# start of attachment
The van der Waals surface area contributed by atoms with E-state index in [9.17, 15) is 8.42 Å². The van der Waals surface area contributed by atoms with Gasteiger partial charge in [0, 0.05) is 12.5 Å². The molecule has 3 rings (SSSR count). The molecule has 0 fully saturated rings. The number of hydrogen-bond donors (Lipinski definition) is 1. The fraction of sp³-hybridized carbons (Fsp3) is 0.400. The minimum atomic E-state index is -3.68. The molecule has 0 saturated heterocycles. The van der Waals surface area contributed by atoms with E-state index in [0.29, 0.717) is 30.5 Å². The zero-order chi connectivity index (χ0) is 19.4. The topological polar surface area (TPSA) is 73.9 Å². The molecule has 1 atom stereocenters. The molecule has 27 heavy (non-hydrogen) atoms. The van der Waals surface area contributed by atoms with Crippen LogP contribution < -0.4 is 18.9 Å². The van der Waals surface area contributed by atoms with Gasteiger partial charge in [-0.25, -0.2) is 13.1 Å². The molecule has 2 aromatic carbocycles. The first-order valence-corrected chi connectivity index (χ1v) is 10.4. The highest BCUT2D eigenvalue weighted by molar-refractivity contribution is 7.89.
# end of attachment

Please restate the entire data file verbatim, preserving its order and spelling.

The van der Waals surface area contributed by atoms with E-state index in [9.17, 15) is 8.42 Å². The van der Waals surface area contributed by atoms with Gasteiger partial charge in [0, 0.05) is 12.5 Å². The molecule has 3 rings (SSSR count). The molecule has 0 fully saturated rings. The number of hydrogen-bond donors (Lipinski definition) is 1. The fraction of sp³-hybridized carbons (Fsp3) is 0.400. The minimum atomic E-state index is -3.68. The molecule has 0 saturated heterocycles. The van der Waals surface area contributed by atoms with E-state index in [0.29, 0.717) is 30.5 Å². The zero-order chi connectivity index (χ0) is 19.4. The topological polar surface area (TPSA) is 73.9 Å². The molecule has 1 atom stereocenters. The molecule has 27 heavy (non-hydrogen) atoms. The van der Waals surface area contributed by atoms with Crippen LogP contribution < -0.4 is 18.9 Å². The van der Waals surface area contributed by atoms with Gasteiger partial charge in [-0.25, -0.2) is 13.1 Å². The molecule has 2 aromatic carbocycles. The first-order valence-corrected chi connectivity index (χ1v) is 10.4. The highest BCUT2D eigenvalue weighted by molar-refractivity contribution is 7.89.